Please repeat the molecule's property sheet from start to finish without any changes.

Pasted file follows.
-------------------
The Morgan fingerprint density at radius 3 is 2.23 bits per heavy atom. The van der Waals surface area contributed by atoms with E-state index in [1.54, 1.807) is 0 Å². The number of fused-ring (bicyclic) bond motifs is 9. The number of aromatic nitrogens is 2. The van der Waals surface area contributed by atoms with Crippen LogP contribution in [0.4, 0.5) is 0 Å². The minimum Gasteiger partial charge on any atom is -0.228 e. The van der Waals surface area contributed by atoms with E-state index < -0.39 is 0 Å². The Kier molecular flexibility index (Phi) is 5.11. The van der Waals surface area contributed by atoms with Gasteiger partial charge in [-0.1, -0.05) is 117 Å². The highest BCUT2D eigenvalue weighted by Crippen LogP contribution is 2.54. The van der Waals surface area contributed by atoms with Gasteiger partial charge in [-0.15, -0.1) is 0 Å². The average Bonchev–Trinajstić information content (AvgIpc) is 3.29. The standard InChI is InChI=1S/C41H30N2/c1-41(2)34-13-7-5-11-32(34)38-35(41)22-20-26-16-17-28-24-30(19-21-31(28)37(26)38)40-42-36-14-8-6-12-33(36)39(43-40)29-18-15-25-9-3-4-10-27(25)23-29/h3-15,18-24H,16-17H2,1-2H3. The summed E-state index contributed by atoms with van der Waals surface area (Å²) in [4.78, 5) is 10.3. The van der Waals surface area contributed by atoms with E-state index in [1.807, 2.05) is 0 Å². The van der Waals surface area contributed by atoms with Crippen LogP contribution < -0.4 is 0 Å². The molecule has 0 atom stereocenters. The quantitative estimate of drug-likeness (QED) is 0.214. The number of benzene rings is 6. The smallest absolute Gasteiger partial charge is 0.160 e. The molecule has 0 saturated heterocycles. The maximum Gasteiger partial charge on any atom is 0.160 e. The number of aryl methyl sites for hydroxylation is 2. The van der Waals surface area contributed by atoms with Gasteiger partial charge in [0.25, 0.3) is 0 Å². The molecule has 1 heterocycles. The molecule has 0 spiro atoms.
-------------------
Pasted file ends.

The Morgan fingerprint density at radius 3 is 2.23 bits per heavy atom. The van der Waals surface area contributed by atoms with E-state index in [1.54, 1.807) is 0 Å². The number of fused-ring (bicyclic) bond motifs is 9. The number of aromatic nitrogens is 2. The van der Waals surface area contributed by atoms with Crippen LogP contribution in [0.4, 0.5) is 0 Å². The minimum Gasteiger partial charge on any atom is -0.228 e. The van der Waals surface area contributed by atoms with E-state index < -0.39 is 0 Å². The Kier molecular flexibility index (Phi) is 5.11. The van der Waals surface area contributed by atoms with Gasteiger partial charge in [-0.1, -0.05) is 117 Å². The highest BCUT2D eigenvalue weighted by Crippen LogP contribution is 2.54. The van der Waals surface area contributed by atoms with Gasteiger partial charge in [-0.15, -0.1) is 0 Å². The average Bonchev–Trinajstić information content (AvgIpc) is 3.29. The standard InChI is InChI=1S/C41H30N2/c1-41(2)34-13-7-5-11-32(34)38-35(41)22-20-26-16-17-28-24-30(19-21-31(28)37(26)38)40-42-36-14-8-6-12-33(36)39(43-40)29-18-15-25-9-3-4-10-27(25)23-29/h3-15,18-24H,16-17H2,1-2H3. The summed E-state index contributed by atoms with van der Waals surface area (Å²) in [4.78, 5) is 10.3. The van der Waals surface area contributed by atoms with E-state index in [1.807, 2.05) is 0 Å². The van der Waals surface area contributed by atoms with Crippen LogP contribution < -0.4 is 0 Å². The molecule has 0 atom stereocenters. The quantitative estimate of drug-likeness (QED) is 0.214. The number of benzene rings is 6. The smallest absolute Gasteiger partial charge is 0.160 e. The molecule has 0 saturated heterocycles. The maximum Gasteiger partial charge on any atom is 0.160 e. The number of aryl methyl sites for hydroxylation is 2. The van der Waals surface area contributed by atoms with Gasteiger partial charge in [0.25, 0.3) is 0 Å². The molecule has 1 heterocycles. The molecule has 0 spiro atoms.